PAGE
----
Social financing target eyed

Shanghai Daily, March 4, 2011

China may announce a total social financing target to better represent the big picture of total funding to real economy during the top legislature's meeting that will open tomorrow, economists said.

The central bank is shifting to a broader concept of social financing size from bank credit as loans alone can't show the full picture of monetary conditions.

"Given the building momentum, it is likely that indicative targets for total social financing and its components will be announced during or after the National People's Congress," Citibank said in a report.

Deutsche Bank predicted a 15 percent drop in total social financing to 9.4 trillion yuan (US$1.4 trillion) this year. The social financing was estimated to fall 14 percent to 11 trillion yuan in 2010 after a 118 percent rise in 2009.

Social financing size, a measure of total financial support to the real economy, was introduced in late 2010 and has since been promoted to replace credit growth as one of the targets for monetary policy.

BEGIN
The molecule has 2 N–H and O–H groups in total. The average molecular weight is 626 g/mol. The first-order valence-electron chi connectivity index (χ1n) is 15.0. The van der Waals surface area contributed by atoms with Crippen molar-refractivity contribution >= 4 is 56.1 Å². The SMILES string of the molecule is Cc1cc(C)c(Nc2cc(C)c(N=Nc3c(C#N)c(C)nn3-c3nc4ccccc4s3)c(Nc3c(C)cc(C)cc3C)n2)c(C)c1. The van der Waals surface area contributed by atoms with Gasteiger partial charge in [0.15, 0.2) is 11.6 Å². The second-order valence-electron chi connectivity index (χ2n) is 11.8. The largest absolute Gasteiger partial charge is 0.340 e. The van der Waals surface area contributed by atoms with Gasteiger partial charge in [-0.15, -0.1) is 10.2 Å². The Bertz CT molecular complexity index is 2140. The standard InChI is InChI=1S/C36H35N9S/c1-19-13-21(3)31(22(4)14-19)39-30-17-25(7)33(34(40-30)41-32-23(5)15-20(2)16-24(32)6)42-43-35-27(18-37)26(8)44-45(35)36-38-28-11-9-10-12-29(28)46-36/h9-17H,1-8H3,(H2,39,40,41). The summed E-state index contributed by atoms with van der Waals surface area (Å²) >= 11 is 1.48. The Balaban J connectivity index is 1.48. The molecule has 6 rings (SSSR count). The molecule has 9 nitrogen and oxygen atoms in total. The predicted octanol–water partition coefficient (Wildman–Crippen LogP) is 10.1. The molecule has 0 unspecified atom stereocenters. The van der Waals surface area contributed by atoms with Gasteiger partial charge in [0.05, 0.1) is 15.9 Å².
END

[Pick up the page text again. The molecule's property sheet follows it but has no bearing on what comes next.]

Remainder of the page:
Sheng Songcheng, the statistics chief of the People's Bank of China, said in February that the capital from stock and bond markets, those paid by insurers as coverage, and other non-banking capital should be included in the social financing size to show the entire and true picture of total financing.

But the PBOC hasn't disclosed its components and targets.

Citibank said the target for total loans, including trust loans, designated loans, and bank acceptance bills which sometimes are not reflected on banks' balance sheets, would be especially relevant since it should be under the control of the PBOC and would be more binding.

China shifted its monetary policy from accommodative to prudent this year to ward off asset price bubbles and tame inflation.

It sees a 7-percent annual economic growth during the 12th Five-Year Plan (2011-2015) from the 7.5 percent rise in the past five years.

Deutsche Bank said a better way to understand monetary conditions is to directly calculate the social financing size, which includes most off-balance sheet lending of the banks as well as financing from the capital markets.